Honoring the “Supply Chain CSR Action Guidelines” in our Lumber Business
〜Sojitz Wood Procurement Policy〜
Based on the “Sojitz Group Supply Chain CSR Action Guidelines,” Sojitz set a “Wood Procurement Policy” for responsible wood procurement in September 2015.
Wood Procurement Policy
This policy covers all roundwood; sawnwood and wood-based panels; paper manufacturing materials such as wood chips, particles, and pulp; paper products; and woody biomass handled by Sojitz and its consolidated subsidiaries (hereafter, “wood.”)
In honoring the Sojitz Group Statement, we are committed to do our best to cooperate with business partners to procure wood in line with the following policies, based on the Sojitz Group CSR Action Guidelines for Supply Chains.
We will not handle wood obtained through illegal logging.
- 2.Environmental Consideration
We will not handle wood obtained through logging methods which are detrimental to high conservation value forests.
- 3.Social Consideration
In view of logging’s potential to adversely impact human rights, we will seek to mitigate any negative impact associated with wood procurement.
Sojitz endeavors to take not only the legality of the logging into consideration, but its impact on the environment and society at large. In promoting this Wood Procurement Policy, we launched an investigation into 1) wood traceability in the country of origin and 2) suitability of forest management. This led us to work towards the following goals in order to improve our wood-based operations.
From among Sojitz Group’s approximately 1,500 wood-related suppliers, we narrowed our scope (*1) to wood from countries with high country risk (*2) or from suppliers from whom Sojitz Group has purchased the most wood in terms of monetary value. This wood was then checked under the supervision of WWF Japan (*3) for 1) whether it could be traced back to its place of origin and 2) suitability of forest management (whether the forest is subject to environmentally/socially-conscious forest management).
- *1: Wood was omitted if it came from a country deemed to have low country risk. However, certain wood was included if deemed necessary according to our Wood Procurement Policy. Note that this survey included not only existing suppliers but new suppliers for that year.
- *2: Our country risk evaluation adopts the Corruption Perceptions Index made available by each year by Transparency International, an international, non-governmental organization working to prevent corruption around the world. This index ranks countries individually by comparing levels of corruption among public servants and politicians.
- *3: We have adopted use of WWF Japan’s “Responsible Purchasing Checklist for Forest Products” to confirm 1) wood traceability in the country of origin and 2) suitability of forest management. We also invited WWF to hold a briefing session to explain how to confirm whether forests with high conservational value in terms of biodiversity are being appropriately protected, as well as how to define human rights issues. Sojitz's lumber-related departments and subsidiaries attended the lecture. Furthermore, we referred to advice from WWF Japan in establishing the targets below.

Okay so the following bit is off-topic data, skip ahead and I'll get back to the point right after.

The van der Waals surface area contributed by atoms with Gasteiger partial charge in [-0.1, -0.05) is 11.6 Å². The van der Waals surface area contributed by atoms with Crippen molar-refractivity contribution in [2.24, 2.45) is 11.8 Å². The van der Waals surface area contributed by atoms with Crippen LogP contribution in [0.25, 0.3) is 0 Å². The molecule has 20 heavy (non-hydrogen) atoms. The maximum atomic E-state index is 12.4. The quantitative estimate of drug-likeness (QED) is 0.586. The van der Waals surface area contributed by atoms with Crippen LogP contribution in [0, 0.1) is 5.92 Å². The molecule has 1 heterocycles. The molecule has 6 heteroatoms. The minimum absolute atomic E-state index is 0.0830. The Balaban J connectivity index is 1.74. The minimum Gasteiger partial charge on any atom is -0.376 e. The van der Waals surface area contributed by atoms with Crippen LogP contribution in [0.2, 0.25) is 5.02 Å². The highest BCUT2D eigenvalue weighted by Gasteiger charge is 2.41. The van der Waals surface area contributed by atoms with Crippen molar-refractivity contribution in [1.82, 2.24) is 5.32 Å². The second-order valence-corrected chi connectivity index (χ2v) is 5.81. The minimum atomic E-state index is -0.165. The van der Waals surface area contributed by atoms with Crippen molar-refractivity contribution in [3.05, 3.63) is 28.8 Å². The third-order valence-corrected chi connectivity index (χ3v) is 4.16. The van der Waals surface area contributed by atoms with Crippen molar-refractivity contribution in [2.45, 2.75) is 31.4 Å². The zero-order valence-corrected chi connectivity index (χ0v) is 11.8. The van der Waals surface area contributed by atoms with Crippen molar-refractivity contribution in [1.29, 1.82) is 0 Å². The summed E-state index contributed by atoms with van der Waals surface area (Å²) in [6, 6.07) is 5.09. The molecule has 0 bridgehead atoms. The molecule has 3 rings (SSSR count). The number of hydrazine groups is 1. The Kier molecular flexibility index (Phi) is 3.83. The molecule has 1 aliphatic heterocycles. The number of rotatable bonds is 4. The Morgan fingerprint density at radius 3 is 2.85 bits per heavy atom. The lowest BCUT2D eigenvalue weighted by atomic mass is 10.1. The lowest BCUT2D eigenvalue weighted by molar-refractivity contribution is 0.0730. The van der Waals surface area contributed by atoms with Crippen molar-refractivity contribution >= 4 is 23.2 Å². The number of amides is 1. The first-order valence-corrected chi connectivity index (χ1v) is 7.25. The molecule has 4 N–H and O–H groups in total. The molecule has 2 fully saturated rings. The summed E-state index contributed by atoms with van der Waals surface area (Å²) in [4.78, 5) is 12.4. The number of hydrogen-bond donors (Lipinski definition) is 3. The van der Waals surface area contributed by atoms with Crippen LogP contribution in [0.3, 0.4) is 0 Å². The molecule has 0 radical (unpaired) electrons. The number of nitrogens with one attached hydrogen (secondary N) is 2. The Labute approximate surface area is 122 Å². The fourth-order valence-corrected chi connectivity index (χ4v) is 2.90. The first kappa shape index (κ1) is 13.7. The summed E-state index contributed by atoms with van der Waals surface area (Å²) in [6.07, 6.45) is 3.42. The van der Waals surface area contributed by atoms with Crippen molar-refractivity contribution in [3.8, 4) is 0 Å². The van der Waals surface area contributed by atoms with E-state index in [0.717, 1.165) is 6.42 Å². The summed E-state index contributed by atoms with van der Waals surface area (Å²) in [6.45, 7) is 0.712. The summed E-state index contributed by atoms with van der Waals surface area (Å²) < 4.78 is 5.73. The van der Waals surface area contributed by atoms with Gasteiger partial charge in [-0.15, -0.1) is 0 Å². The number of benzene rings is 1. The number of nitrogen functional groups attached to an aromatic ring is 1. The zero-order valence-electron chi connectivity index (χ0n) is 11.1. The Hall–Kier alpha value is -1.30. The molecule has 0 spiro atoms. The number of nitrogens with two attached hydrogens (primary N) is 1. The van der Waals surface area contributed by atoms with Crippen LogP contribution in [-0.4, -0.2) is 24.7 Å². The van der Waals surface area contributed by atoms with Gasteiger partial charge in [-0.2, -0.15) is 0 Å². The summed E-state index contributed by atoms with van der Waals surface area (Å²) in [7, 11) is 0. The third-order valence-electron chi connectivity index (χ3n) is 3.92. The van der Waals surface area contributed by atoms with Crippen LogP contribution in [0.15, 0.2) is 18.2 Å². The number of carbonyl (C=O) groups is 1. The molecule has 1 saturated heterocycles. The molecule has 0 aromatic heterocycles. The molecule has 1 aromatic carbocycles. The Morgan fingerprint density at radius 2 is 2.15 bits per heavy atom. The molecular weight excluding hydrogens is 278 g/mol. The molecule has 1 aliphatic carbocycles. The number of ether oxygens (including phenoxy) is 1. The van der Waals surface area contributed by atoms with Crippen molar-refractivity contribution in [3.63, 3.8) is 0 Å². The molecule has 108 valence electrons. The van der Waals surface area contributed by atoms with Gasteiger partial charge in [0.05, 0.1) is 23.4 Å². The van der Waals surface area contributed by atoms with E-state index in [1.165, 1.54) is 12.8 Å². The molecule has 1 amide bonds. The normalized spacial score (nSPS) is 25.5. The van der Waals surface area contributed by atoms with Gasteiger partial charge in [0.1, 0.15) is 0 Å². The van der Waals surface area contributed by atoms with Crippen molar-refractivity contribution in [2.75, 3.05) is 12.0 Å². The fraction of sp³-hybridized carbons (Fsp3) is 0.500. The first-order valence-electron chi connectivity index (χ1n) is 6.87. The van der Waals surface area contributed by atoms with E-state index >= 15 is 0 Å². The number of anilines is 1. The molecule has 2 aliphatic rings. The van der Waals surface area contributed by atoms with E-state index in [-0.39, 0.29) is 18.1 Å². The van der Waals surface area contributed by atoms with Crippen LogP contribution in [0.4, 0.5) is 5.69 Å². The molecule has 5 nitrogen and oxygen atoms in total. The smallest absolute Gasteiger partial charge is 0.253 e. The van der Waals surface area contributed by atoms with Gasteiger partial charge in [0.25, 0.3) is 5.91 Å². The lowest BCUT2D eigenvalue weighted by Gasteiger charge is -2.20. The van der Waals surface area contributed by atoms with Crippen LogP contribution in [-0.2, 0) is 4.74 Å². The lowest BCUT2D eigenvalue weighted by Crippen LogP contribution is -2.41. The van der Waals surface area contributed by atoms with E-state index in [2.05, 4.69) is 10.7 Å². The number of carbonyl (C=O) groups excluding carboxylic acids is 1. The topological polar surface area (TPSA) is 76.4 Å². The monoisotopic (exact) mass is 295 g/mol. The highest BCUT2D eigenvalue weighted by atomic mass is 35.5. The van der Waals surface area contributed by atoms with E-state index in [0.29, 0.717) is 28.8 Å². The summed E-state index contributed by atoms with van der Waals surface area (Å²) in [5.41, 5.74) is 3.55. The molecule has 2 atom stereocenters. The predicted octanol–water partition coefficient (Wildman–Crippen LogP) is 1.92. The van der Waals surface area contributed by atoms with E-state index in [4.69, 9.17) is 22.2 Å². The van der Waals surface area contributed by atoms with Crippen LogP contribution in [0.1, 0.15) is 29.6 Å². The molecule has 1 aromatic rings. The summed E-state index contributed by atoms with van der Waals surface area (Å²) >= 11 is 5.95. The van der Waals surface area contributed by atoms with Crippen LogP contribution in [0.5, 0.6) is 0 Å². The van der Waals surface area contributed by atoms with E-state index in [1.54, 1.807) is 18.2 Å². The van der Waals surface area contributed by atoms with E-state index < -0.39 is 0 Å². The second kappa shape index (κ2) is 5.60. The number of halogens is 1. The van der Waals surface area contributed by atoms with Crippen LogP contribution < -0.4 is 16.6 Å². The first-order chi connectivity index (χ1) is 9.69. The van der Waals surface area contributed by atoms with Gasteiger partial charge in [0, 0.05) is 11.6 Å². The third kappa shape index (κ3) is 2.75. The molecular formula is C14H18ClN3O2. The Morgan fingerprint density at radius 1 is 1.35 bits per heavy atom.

1) Wood was evaluated for traceability back to the place of origin and 2) suitability of forest management, after which it was sorted into one of the following four levels.
- Level A: Wood confirmed to be certified wood (*4) or which is subject to strict management equivalent to that of certified wood.
- Level B: Wood which has not been certified, but for which we have verified both traceability and suitability of forest management (i.e. that the forest is subject to environmentally/socially conscious forest management)
- Level C: Traceable wood
- Level D: Wood lacking traceability
- *4: Wood certified under FSC, PEFC, etc. FSC-certified wood is given the highest score.
<Targets & Results>
In accordance with our Wood Procurement Policy, Sojitz Group is determined to ensure that 100% of the wood we handle is traceable by FY2020. In the future, we will also aim to ensure that 100% of the wood we handle is produced through suitable, environmentally/socially-conscious forest management.
=Results of 2017 Survey=
Our percentage of wood classified as Level B or above reached 65% for 2017. Percentage of wood for which only traceability can be confirmed (Level C) totaled 27%, whereas wood lacking traceability (Level D) comprised only 8%.
=Efforts to Improve=
If there was a problem in ensuring 1) traceability
in the country of origin, we not only conducted a survey based on
WWF Japan’s “Responsible Purchasing Checklist for Forest Products,”
but also confirmed whether they had local documentation proving traceability.
If traceability could not be confirmed using documentation alone,
we visited these suppliers directly.
If we were unable to confirm 2) suitability of forest management, we would introduce suppliers to certifications described by our Level A classification or examples of high-level forest management equivalent to these certifications, urging these suppliers to address their issues similarly. If they could not meet the standards of Level A, we asked them to amend the situation to where we could confirm that "even if the wood has not been certified, the supplier could be verified for both traceability and suitability of forest management" as stated in our description of Level B.
- 1) Conduct the survey every year, making the results public.
- 2) Endeavor to secure traceability for the wood we procure, and review procurement for wood lacking traceability.
- 3) Work to procure wood which we have confirmed is produced through suitable, environmentally/socially-conscious forest management.